Despite my earnest efforts of noise and distraction, Elijah fell asleep in the five-minute car ride home from church. But then, as a special gift, he allowed himself to be transferred to his cot where he slept soundly for a further hour and a half. And while Lily busied herself feeding Bunny and Pink Bear a soup made from toast crusts, water and stickers, I ignored the piles of laundry waiting to be folded and sat in semi-peace with the newspaper, a second coffee and said sweet treat (As Lily declared recently, “I wish I was the Mummy of you, cause then I could have lots of food when I wanted”. Can’t argue with that).

5. A Gourmet Lunch

In my experience, work for a family lunch inevitably falls on the shoulders of the women. However, for Mother’s Day, my sister-in-law had the inspired idea that the dads should organise lunch. So we ended up with chicken and chips served on paper plates and eaten on picnic rugs on the lounge-room floor. Then while the boys cleaned up, Elijah slept in the pram and Lily hunted dinosaur-ants outside with her cousins, I sat and chatted with my sister-in-law. Lovely!

6. Dinner and a Movie

Sundays – with my husband back at work – are my I don’t care night when it comes to dinner. Our Mother’s Day feast was “Easy Mac” from a box watching Brambly Hedge. Not great, but I was exhausted, Elijah overtired and fussy, and we all needed the comfort of quick carbs and cute mice.

7. A Bubble Bath

Oh, my children are the air that I breathe and I adore them. Nevertheless, there comes a time every evening when I find myself counting down the minutes until the air that I breathe can be tucked up in bed.

This evening was a particularly fraught battle to get them into the bath, with Elijah wanting to be held and Lily wanting to do everything in “three-year-old-time”. Then, Lily started having an emotional melt-down because the bubbles were popping too fast (ever heard of First World problems, kiddo?), and I could feel myself gearing up to deliver a sharp reprimand. But just as I was about to speak, I looked down and saw that Elijah still had his socks on in the bath. All at once, Lily and I were both hooting uncontrollably with laughter, while Elijah looked on, bemused. It was a good way to end the day.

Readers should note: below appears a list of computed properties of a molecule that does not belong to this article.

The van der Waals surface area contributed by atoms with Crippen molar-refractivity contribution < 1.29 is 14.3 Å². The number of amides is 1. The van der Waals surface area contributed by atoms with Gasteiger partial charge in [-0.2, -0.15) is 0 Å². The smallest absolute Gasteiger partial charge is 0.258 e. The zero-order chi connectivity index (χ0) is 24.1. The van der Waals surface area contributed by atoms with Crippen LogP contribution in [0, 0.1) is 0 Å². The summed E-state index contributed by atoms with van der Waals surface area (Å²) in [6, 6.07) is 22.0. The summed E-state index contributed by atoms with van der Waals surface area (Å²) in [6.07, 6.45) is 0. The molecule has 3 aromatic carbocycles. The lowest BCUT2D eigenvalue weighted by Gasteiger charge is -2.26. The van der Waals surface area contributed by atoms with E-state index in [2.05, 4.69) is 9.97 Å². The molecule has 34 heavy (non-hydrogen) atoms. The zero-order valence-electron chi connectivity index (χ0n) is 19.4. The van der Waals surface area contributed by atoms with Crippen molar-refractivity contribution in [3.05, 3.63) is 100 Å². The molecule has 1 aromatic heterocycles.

So there you have it: my Real Mother’s Day in a nutshell. It’s pretty far from the glossy catalogue version, but given the choice, I know which one I’d pick every time.

Clare Wright
Clare is a junior-primary Library Teacher and a mum of two cuties; trying to keep her head above the rising tide of stickers and Matchbox cars. She enjoys any meal that doesn't feature tears, and she has twice left the house wearing odd shoes.
  • Monique Martyn

    Why does it ALWAYS have to involve a baby and toddler there are people who gave older children they don’t stay babies or toddlers all their lives

    • Ainslie Fehlberg

      The author is writing from her life experiences and that is the age of her children Monique. Perhaps you could write about teenagers? I’m sure lots of people would appreciate it and would be able to relate. 🙂

    • Monique this was on one of our mums writing in to share her opinion and perspective. We’d love for you to share yours with us – here’s the link to submit your story as we love to hear and share real life stories from mums at all stages of parenting. xx
      http://mumcentral.com.au/its-time-to-tell-your-story/